Inclusive sustainable development has become the buzz word for conferences. The consensus among various stakeholders remains the same: there is a crucial need to change the infrastructure of developing countries if environment resources need to be preserved, protected and efficiently utilized. Also, developed countries have become more receptive to the idea of engaging with the environment not just on a policy level but also on a grass-roots level through civil society initiatives. But what is interesting to note are the conflicting positions of academics and political leaders.
In the opening session of the World Resources Forum, Alicia Kaudia, Environment Secretary Kenya spoke on bridging the technological gap between the developed and the developing world. When interviewed on her position on the methods of technology transfer, Dr. Kaudia emphasized on developed countries providing for infrastructure changes in the developing world. She also envisages that for developing countries to conform to environmental standards set down by the World Trade Organization in the trade of primary commodities, there should be a change in the price structure as well as allowing for financial incentives at points of production.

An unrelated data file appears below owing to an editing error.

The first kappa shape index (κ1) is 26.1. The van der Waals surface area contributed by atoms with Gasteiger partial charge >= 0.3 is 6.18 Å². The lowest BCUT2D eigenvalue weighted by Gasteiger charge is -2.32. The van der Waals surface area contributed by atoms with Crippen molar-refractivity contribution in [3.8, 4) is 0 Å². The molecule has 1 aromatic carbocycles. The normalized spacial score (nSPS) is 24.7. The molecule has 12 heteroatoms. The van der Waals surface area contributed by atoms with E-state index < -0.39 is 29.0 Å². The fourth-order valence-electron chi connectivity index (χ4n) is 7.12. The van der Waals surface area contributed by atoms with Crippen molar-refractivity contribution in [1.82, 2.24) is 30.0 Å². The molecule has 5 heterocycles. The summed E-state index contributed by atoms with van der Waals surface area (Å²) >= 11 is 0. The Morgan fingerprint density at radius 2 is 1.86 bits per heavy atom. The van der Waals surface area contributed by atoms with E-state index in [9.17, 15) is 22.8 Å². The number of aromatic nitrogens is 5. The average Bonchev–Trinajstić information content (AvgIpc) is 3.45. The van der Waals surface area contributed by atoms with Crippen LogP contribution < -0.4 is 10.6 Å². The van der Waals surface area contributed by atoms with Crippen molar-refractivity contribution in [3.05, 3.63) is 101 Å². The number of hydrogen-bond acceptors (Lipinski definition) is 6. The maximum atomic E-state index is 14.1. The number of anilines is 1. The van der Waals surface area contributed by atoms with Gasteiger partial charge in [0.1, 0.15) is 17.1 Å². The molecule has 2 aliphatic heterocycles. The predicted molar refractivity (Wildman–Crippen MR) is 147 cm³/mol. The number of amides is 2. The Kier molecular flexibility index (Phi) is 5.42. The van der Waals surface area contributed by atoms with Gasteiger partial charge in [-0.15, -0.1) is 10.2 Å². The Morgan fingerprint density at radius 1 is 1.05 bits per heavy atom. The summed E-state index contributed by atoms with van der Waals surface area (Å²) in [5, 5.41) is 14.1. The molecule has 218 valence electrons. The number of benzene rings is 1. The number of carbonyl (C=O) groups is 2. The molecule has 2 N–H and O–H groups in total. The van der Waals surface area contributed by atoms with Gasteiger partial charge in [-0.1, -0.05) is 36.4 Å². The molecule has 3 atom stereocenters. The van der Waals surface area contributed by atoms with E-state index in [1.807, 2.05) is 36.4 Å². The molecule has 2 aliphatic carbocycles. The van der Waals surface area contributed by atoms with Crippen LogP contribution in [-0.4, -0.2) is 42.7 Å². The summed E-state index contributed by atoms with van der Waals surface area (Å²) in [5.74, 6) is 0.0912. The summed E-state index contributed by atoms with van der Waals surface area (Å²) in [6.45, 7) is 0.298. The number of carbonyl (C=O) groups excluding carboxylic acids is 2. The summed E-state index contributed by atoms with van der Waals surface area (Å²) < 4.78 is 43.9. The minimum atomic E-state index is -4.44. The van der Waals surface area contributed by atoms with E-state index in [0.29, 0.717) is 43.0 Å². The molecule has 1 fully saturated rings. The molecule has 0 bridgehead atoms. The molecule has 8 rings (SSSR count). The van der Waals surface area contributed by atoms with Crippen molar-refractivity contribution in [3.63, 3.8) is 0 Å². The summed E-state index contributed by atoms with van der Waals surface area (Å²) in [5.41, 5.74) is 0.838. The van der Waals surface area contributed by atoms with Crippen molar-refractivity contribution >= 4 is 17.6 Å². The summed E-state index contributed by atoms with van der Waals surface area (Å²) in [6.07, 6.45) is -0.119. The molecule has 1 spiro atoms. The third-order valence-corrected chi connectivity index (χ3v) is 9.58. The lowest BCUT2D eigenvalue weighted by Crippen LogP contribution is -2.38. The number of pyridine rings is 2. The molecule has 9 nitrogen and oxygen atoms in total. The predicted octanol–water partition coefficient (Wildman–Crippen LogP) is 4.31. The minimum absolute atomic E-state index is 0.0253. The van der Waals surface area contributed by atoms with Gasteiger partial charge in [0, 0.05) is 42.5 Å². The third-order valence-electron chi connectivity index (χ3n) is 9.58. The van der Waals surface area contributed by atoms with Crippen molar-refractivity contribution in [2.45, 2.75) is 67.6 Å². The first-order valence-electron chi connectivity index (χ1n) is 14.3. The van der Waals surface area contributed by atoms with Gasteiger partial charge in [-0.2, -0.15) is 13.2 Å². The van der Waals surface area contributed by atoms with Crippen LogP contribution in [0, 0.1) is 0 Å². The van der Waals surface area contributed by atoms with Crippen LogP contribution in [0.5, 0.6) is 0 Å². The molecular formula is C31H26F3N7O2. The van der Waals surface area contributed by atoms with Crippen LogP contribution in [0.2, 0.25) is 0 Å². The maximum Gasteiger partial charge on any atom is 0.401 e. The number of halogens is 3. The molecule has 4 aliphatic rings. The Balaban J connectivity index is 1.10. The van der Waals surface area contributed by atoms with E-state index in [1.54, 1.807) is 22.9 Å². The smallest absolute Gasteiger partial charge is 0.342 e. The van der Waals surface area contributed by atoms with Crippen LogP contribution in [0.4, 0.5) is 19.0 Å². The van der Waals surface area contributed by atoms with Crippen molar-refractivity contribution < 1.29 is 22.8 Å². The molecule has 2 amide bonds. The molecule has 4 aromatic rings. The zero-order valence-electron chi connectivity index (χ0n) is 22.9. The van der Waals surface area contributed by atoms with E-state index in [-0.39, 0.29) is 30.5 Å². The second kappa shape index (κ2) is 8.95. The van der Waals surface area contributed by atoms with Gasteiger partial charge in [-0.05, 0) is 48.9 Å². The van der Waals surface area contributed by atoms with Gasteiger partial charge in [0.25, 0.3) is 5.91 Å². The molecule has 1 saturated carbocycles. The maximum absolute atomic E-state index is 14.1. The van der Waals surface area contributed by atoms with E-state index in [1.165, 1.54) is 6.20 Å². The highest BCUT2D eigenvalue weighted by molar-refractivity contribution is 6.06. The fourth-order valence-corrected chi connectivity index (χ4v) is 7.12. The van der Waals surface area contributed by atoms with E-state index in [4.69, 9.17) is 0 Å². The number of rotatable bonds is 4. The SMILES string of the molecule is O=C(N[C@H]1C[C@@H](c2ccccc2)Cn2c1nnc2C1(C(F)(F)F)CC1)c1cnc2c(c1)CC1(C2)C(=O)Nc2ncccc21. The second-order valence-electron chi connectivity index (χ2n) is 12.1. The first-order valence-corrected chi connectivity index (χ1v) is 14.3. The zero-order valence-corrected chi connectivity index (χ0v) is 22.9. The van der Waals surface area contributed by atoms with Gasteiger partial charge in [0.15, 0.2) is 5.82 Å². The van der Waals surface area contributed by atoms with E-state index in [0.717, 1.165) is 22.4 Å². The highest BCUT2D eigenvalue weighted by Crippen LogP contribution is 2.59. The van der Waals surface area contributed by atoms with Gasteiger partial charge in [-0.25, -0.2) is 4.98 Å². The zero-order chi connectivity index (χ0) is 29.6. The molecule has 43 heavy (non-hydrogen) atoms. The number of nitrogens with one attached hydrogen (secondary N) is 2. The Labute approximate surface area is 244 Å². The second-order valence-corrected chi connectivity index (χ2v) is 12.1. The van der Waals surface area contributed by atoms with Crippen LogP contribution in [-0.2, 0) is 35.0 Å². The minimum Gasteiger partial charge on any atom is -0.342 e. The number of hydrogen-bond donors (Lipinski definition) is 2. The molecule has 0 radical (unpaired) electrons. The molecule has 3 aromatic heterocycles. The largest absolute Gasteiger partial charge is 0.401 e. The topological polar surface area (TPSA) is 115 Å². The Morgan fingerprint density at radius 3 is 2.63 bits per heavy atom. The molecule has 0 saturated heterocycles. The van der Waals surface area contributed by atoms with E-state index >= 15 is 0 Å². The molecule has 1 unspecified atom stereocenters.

Dr. Swilling on the other hand believes that even when there is a vital need for restructuring existing paradigms on resource use especially infrastructure development, developing countries should come out of the ‘Pay if you want us to change’ mindset. The resource curse indicates that naturally endowed countries have poorer resource utilization methods. The strategic road map “resource efficiency” is therefore the way to go, also for developing countries.